The Imitative Life
Do you remember the words Jesus said after seventy of His apprentices triumphed over demons?
“I watched Satan fall from heaven like a flash of lightning (Lk 10:17-24).”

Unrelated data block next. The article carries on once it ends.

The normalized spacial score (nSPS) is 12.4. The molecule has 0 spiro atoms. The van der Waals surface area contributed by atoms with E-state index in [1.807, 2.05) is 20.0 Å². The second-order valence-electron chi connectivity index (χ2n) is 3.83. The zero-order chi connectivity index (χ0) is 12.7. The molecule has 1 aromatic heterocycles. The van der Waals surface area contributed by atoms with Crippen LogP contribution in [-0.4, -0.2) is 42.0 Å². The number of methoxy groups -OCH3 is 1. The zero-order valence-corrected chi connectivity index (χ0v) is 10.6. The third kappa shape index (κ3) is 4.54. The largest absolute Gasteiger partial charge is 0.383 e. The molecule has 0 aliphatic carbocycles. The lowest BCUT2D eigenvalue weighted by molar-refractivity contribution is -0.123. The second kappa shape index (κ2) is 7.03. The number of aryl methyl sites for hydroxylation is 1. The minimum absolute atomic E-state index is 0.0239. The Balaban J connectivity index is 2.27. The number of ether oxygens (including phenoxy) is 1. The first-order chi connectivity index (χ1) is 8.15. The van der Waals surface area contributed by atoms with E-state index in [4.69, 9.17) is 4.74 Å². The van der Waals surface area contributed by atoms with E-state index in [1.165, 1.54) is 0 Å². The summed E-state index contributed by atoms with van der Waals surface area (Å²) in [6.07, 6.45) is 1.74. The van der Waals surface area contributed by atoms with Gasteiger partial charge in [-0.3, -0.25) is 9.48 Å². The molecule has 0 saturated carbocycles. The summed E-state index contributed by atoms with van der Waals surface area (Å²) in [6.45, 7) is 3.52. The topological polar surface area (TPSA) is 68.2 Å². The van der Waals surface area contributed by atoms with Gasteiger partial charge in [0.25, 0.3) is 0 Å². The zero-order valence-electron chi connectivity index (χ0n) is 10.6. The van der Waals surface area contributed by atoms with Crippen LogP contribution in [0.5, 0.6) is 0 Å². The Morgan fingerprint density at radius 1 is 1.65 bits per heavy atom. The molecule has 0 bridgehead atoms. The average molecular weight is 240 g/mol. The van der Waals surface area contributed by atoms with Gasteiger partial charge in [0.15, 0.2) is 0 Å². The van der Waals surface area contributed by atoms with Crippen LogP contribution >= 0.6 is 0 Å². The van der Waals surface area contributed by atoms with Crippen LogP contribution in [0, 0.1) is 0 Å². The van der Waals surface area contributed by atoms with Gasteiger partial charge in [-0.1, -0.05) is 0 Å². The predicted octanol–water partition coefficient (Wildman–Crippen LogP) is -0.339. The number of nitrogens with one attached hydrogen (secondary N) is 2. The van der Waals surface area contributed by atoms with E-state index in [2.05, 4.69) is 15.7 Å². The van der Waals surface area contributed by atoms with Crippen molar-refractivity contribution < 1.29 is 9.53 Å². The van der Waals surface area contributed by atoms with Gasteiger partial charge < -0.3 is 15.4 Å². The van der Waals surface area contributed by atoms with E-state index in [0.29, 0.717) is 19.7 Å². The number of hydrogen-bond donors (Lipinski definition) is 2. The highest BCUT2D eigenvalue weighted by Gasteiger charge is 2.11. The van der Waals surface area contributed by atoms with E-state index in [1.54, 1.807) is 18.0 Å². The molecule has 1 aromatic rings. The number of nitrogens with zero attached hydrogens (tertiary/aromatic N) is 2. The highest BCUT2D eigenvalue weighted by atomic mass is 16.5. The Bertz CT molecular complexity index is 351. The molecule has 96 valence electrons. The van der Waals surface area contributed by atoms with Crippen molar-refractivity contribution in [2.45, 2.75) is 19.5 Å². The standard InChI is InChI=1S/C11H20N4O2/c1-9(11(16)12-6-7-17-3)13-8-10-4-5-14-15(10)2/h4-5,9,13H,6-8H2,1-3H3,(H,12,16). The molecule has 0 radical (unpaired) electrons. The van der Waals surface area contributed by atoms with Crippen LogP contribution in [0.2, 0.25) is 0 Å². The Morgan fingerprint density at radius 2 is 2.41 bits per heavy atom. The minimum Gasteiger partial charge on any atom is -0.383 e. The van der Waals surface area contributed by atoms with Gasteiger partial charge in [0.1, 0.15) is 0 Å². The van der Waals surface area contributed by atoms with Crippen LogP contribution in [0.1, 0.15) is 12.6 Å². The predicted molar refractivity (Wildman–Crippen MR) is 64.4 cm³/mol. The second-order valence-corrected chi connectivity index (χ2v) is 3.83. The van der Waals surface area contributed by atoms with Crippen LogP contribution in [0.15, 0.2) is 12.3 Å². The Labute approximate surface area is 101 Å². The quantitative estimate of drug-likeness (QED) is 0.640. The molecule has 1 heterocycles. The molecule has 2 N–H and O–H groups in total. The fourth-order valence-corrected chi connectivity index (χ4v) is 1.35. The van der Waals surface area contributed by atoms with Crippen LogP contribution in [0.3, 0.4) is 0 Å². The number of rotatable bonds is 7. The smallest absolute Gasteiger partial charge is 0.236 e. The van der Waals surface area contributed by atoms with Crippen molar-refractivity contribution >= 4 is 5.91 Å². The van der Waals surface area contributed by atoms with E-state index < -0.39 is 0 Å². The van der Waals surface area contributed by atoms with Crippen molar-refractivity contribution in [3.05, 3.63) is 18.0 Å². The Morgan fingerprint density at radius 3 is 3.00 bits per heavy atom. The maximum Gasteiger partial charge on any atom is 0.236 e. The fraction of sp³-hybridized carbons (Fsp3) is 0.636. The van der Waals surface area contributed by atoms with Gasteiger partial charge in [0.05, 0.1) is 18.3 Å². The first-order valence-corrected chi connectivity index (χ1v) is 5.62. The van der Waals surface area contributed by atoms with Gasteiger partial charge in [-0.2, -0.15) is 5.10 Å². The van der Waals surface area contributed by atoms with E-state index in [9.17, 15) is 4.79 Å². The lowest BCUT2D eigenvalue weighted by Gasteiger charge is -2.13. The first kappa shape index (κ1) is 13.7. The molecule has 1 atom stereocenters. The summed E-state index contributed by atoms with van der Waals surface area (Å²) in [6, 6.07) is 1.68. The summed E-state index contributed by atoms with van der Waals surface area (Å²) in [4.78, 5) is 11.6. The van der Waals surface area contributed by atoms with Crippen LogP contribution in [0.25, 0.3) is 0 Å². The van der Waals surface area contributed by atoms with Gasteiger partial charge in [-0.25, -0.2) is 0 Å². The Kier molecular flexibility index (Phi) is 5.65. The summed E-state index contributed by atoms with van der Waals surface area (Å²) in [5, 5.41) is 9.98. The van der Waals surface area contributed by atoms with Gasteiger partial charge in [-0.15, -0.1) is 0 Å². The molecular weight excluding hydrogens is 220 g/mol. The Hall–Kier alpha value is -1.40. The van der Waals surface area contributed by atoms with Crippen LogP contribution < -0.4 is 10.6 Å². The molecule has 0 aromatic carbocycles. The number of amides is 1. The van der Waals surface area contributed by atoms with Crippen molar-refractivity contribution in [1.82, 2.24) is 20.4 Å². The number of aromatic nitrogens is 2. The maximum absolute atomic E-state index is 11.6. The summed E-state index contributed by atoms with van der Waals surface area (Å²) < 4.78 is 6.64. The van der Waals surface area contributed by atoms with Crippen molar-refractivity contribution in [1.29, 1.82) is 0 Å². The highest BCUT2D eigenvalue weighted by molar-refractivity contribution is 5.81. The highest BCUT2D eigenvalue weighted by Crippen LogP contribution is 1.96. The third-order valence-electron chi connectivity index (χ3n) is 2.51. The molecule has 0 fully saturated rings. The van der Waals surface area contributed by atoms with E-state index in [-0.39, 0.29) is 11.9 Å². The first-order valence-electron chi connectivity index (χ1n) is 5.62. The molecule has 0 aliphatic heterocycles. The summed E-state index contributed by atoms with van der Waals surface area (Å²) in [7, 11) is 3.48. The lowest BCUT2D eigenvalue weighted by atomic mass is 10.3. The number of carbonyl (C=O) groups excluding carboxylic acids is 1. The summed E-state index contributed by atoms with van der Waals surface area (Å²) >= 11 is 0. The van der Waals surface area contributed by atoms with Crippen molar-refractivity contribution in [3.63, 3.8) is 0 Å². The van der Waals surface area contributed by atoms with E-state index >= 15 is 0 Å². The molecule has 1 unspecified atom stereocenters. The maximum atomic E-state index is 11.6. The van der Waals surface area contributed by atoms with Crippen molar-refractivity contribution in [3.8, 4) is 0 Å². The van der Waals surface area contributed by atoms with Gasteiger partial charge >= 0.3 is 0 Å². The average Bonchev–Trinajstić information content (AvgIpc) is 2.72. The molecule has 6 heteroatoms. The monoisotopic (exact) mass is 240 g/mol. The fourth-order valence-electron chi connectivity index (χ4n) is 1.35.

Notice He didn’t say this at the Crucifixion or Resurrection, but now. It was His virtue, expanding inside of them, that set in motion the collapse of Satan. And it was their imitative life with Him, the one they’d been working on for years, that made it possible. In the same way, we must imitate His life, we must let it all the way into ours, absorbing His eternal action and recreating it in our actual living. This principle of absorption, intrinsic in the act of imitation, is crucial. Because virtue isn’t learned like an academic discipline. We learn virtue like we learn to ride a bicycle, not by someone lecturing on balance or memorizing some formulas of forward motion. But by being given a little push, by being held as we get the pedals round, by being lifted up when we fall down—and then repeating that process over-and-over. That’s how we learn virtue, in relationship, in collaboration, or to put it in the words of our Christian ancestors, by imitation.